James Watson, who shared the 1962 Nobel Prize in Physiology or Medicine for the discovery of the structure of DNA, has lost the honorary titles given to him by Cold Spring Harbor Laboratory (CSHL), where he worked after 1968. The decision comes after extensive soul-searching and heated debate within CSHL. It exemplifies the conundrum of how to treat scientists who have made major contributions to their own field, but mistreat their colleagues, or make dangerously false statements about topics outside their expertise.
Watson has been associated with vile comments for a long time. He belittled the immense achievements of Rosalind Franklin, whose work made the DNA discovery possible, in his memoir because she didn't wear lipstick. Many years later he boasted he wouldn't employ fat people.
However, after tolerating all these things, CSHL has drawn the line at Watson's racial views. Watson has repeatedly espoused the view that genetics make people of African descent less intelligent and more highly sexual than Europeans. The latter is particularly odd considering Watson's self-admitted ceaseless badgering of women for sex when he was younger.
So-called evidence for these claims relies on badly structured studies, usually conducted by white supremacists and funded by a wealthy admirer of Hitler. Credible research has almost always contradicted the claims, something Watson refuses to acknowledge. Meanwhile, his claims have emboldened bigots advocating violence against people with darker skin.
In 2007 Watson apologized for some of his remarks, but he's made clear his views are unchanged and apparently resistant to facts. He subsequently sold his Nobel Prize, saying he needed money as a result of losing positions long after the age most people retire.
When Watson reiterated these views in a television interview this month, it turned out to be the final straw. Cold Spring condemned the comments and severed their connection with Watson, removing the multiple honorary statuses they had bestowed on him.
Other significant scientists, while disagreeing with Watson's statements, have previously defended his legal right to make them, and argued institutions such as Cold Spring should continue to give him a platform to propound them.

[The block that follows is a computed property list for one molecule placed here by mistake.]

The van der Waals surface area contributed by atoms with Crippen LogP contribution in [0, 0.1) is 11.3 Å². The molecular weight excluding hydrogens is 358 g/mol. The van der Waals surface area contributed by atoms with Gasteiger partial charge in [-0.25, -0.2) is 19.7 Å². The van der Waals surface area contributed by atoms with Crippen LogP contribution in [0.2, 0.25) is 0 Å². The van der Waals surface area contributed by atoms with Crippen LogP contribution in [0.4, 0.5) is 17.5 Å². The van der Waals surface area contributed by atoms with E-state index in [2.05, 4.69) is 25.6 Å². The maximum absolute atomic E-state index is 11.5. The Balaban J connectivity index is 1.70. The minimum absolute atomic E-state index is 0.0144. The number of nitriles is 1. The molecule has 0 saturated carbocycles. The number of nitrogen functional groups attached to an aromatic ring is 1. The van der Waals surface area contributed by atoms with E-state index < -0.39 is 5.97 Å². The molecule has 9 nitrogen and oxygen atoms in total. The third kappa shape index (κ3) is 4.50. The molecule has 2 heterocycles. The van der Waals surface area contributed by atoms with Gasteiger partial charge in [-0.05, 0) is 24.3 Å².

No one in science disputes the significance of the discovery to which Watson's name will forever be attached. Identifying the structure of DNA was arguably the most important scientific achievement of the 20th century, unleashing as it did all the genetic analysis and modification of genes that followed.
There's more debate on Watson's share of the credit. Modern science is a collaborative effort, and often only a few names get all the public credit for group efforts. In the case of DNA, it is Watson and his collaborator Francis Crick who have received the accolades, but it's unlikely they would have solved the problem without Franklin's work. Moreover, if Watson had bothered to listen to what Franklin had to say in a lecture he attended, instead of obsessing on her gender and appearance, it's likely the structure of DNA would have been solved more than a year earlier.
Unfortunately, a culture of lionizing superstars allows prominent figures to harm the careers of others. If you consider science to be mainly the work of a few geniuses, you might be willing to overlook their flaws. However, those who believe most of the millions of scientific papers published each year advance human knowledge, and think the cumulative contribution of their many little-known authors outweighs that of the big names, are much more concerned about the environment the best-known figures make for others.
We'll never know what the female and non-white scientists whose careers Watson obstructed might have achieved but in future, their younger counterparts may get a chance to show.